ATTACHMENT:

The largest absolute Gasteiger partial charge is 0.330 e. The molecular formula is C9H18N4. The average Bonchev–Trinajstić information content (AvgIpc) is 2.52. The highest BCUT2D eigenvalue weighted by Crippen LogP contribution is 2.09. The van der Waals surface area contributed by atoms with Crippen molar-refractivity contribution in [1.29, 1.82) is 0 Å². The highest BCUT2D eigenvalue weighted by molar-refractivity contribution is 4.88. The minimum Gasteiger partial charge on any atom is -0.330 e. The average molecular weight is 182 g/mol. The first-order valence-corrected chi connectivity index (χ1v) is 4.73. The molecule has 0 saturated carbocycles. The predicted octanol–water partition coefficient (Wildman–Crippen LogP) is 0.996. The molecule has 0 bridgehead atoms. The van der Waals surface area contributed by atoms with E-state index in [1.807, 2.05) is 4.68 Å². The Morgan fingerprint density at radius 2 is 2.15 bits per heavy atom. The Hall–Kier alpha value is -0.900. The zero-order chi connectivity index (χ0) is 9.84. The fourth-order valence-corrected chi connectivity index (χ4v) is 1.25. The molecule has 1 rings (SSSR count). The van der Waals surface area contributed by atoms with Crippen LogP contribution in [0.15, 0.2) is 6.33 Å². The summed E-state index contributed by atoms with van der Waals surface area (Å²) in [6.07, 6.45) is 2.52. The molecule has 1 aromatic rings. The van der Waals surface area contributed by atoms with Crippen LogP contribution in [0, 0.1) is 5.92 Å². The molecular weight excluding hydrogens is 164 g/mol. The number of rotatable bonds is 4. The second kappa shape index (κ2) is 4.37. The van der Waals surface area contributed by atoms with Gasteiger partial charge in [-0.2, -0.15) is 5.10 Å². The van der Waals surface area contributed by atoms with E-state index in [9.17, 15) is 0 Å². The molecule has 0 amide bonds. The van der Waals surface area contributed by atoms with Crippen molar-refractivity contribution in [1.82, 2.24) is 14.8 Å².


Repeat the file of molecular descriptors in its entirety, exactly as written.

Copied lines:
The largest absolute Gasteiger partial charge is 0.330 e. The molecular formula is C9H18N4. The average Bonchev–Trinajstić information content (AvgIpc) is 2.52. The highest BCUT2D eigenvalue weighted by Crippen LogP contribution is 2.09. The van der Waals surface area contributed by atoms with Crippen molar-refractivity contribution in [1.29, 1.82) is 0 Å². The highest BCUT2D eigenvalue weighted by molar-refractivity contribution is 4.88. The minimum Gasteiger partial charge on any atom is -0.330 e. The average molecular weight is 182 g/mol. The first-order valence-corrected chi connectivity index (χ1v) is 4.73. The molecule has 0 saturated carbocycles. The predicted octanol–water partition coefficient (Wildman–Crippen LogP) is 0.996. The molecule has 0 bridgehead atoms. The van der Waals surface area contributed by atoms with E-state index in [1.807, 2.05) is 4.68 Å². The Morgan fingerprint density at radius 2 is 2.15 bits per heavy atom. The Hall–Kier alpha value is -0.900. The zero-order chi connectivity index (χ0) is 9.84. The fourth-order valence-corrected chi connectivity index (χ4v) is 1.25. The molecule has 1 rings (SSSR count). The van der Waals surface area contributed by atoms with Crippen LogP contribution in [0.15, 0.2) is 6.33 Å². The summed E-state index contributed by atoms with van der Waals surface area (Å²) in [6.07, 6.45) is 2.52. The molecule has 1 aromatic rings. The van der Waals surface area contributed by atoms with Crippen LogP contribution in [0, 0.1) is 5.92 Å². The molecular weight excluding hydrogens is 164 g/mol. The number of rotatable bonds is 4. The second kappa shape index (κ2) is 4.37. The van der Waals surface area contributed by atoms with Gasteiger partial charge in [-0.2, -0.15) is 5.10 Å². The van der Waals surface area contributed by atoms with E-state index in [9.17, 15) is 0 Å². The molecule has 0 amide bonds. The van der Waals surface area contributed by atoms with Crippen molar-refractivity contribution in [1.82, 2.24) is 14.8 Å².